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ABSTRACT: Hypothermic circulatory arrest (HCA) is used in surgery for aortic and congenital cardiac diseases. Although studies of the safety of HCA in animals have been carried out, the degree to which metabolism is suppressed in patients during hypothermia has been difficult to determine because of problems with serial measurements of cerebral blood flow in the clinical setting. To quantify the degree of metabolic suppression achieved by hypothermia, we studied 37 adults undergoing operations employing HCA. Cerebral blood flow was estimated using an ultrasonic flow probe on the left common carotid artery, and cerebral arteriovenous oxygen content differences were calculated from jugular venous bulb and arterial oxygen saturations. Cerebral metabolic rates while cooling were then ascertained. The temperature coefficient, Q10, which is the ratio of metabolic rates at temperatures 10 degrees C apart, was determined. The human cerebral Q10 was found to be 2.3. The cerebral metabolic rate is still 17% of baseline at 15 degrees C. If one assumes that cerebral blood flow can safely be interrupted for 5 min at 37 degrees C, and that cerebral metabolic suppression accounts for the protective effects of hypothermia, the predicted safe duration of HCA at 15 degrees C is only 29 min. The safe intervals calculated from measured cerebral oxygen consumption suggest that shorter intervals and lower temperatures than those currently used may be necessary to assure adequate cerebral protection during hypothermic circulatory arrest.The Annals of Thoracic Surgery 07/1999; 67(6):1895-9; discussion 1919-21. · 3.45 Impact Factor
Ischemic preconditioning or heat shock pretreatment
ameliorates neuronal apoptosis following hypothermic
Chi-Hsiao Yeh, MD
Yao-Chang Wang, MD
Yi-Cheng Wu, MD
Pyng Jing Lin, MD
Objective: Hypothermic circulatory arrest has been widely used in complex cardiac
and aortic surgery. Stroke and/or neurologic injury can occur after prolonged
hypothermic circulatory arrest, possibly due to apoptosis. Ischemic preconditioning
has been widely used as a neuroprotective tool, but its application in neuronal injury
under hypothermic circulatory arrest has never been studied.
Methods: Forty male New Zealand white rabbits were placed on closed-chest
cardiopulmonary bypass, subjected to hypothermic circulatory arrest, and rewarmed
to normothermia. Experimental groups were treated with heat shock or ischemic
preconditioning before hypothermic circulatory arrest. Hippocampal CA1 neurons
were analyzed histopathologically. Apoptosis was confirmed by TUNEL assay and
Western blot analysis, and serum S-100? levels, c-Fos and Bcl-2 antibodies, and
caspase-3 and heat shock protein 70 levels were measured.
Results: After 2-hour hypothermic circulatory arrest and 4-hour reperfusion, apo-
ptosis was observed in hippocampal CA1 neurons with elevation of serum S-100?
levels, which could be ameliorated by ischemic preconditioning or heat shock
manipulations. TUNEL-positive nuclear expression of caspase-3 increased after
hypothermic circulatory arrest (3.08% ? 0.71%, P ? .001) and was diminished with
ischemic preconditioning (1.61% ? 0.42%) and heat shock (1.72% ? 0.38%)
manipulations. Ischemic preconditioning or heat shock manipulations produced
diverse patterns of heat shock protein 70, c-Fos, and Bcl-2 protein expression,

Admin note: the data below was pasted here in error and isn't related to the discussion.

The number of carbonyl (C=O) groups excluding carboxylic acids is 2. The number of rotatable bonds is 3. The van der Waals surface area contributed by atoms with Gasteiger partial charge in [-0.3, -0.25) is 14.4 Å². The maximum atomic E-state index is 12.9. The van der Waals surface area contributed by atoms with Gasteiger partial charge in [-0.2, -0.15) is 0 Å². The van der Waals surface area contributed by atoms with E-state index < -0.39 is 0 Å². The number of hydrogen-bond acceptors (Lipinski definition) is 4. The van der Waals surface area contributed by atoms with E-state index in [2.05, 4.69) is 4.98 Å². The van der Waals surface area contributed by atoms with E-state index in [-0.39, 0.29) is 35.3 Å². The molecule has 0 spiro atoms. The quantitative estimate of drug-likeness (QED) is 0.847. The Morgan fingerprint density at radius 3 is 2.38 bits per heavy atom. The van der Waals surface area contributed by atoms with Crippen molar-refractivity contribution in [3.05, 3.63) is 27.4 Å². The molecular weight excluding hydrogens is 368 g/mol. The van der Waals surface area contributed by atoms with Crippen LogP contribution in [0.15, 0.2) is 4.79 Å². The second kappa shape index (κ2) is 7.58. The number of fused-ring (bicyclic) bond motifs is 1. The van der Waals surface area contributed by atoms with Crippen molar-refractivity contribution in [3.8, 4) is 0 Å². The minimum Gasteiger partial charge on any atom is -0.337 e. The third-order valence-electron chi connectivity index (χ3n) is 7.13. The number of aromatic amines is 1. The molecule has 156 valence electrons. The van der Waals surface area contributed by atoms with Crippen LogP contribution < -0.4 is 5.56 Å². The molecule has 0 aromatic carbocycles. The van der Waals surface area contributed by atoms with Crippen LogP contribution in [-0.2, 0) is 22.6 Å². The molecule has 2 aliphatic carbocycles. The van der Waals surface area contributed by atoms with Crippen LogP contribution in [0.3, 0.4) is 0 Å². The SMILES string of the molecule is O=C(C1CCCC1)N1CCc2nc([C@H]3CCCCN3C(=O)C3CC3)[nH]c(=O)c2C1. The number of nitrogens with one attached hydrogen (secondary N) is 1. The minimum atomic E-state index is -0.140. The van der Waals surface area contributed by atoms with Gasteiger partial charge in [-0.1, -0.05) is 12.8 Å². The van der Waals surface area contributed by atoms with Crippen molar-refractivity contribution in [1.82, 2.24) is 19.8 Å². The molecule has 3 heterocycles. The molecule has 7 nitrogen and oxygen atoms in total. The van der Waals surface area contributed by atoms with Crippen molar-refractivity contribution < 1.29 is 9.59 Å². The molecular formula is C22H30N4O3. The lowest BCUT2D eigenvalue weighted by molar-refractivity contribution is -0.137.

suggesting that these manipulations provide neuroprotection via different pathways.
Conclusions: Ischemic preconditioning and heat shock can attenuate hippocampal
CA1 neuronal apoptosis after prolonged hypothermic circulatory arrest under car-
diopulmonary bypass. The expression of heat shock protein 70 may not play a major
role in the first window of ischemic preconditioning-induced neuroprotection.
with minor postoperative neurologic deficits. Therefore, the search continues for
other methods to increase the permissible period of HCA.
HCA-induced neurologic sequelae result from neuronal cell death, including
necrosis and apoptosis. The pathologic neuronal damage of HCA includes neuronal
ypothermic circulatory arrest (HCA) is frequently used for cere-
bral protection during aortic arch surgery and in cases of complex
congenital heart disease.1,2However, the main limitation of HCA
is time. At a brain temperature of 10°C to 15°C, the onset of
permanent neurologic injury is delayed 40 to 50 minutes.3Selec-
tive antegrade cerebral perfusion and retrograde cerebral perfu-
sion4are other protective methods used during aortic arch surgery but are associated
From the Division of Thoracic and Cardio-
vascular Surgery, Chang Gung Memorial
Hospital, Keelung, Taiwan.
This research was supported by grant
CMRP-1200 from the Chang Gung Memo-
rial Hospital, Taipei, Taiwan.
Received for publication July 9, 2003; re-
visions requested Nov 26, 2003; accepted
for publication Dec 11, 2003.
Address for reprints: Chi-Hsiao Yeh, MD,
Division of Thoracic and Cardiovascular
Surgery, Chang Gung Memorial Hospital,
222 Mai-Chin Road, Keelung, Taiwan 204
J Thorac Cardiovasc Surg 2004;128:203-10
Copyright © 2003 by The American Asso-
ciation for Thoracic Surgery
Yeh et alCardiopulmonary Support and Physiology
The Journal of Thoracic and Cardiovascular Surgery●Volume 128, Number 2203
necrosis of the hippocampus, neocortex, basal ganglia, and
cerebellum.5Apoptosis is an additional cause of post-HCA
neurologic injury6and may explain the learning and mem-
ory deficits and impaired intellectual development seen after
HCA. The implications of the selective destruction of the
CA1 region are not known and require further investigation.
Animal studies have shown that global forebrain isch-
emia leads to a selective and delayed degeneration of hip-
pocampal CA1 pyramidal neurons.7,8Preconditioning, a
potent endogenous protective mechanism, significantly at-
tenuates the selective vulnerability of neurons to ischemia.9
Thus, exposure to a brief, nondamaging period of ischemia
before an ischemic insult enhances the resistance of the
brain to neuronal damage, a phenomenon referred to as
ischemic preconditioning (IP).10,11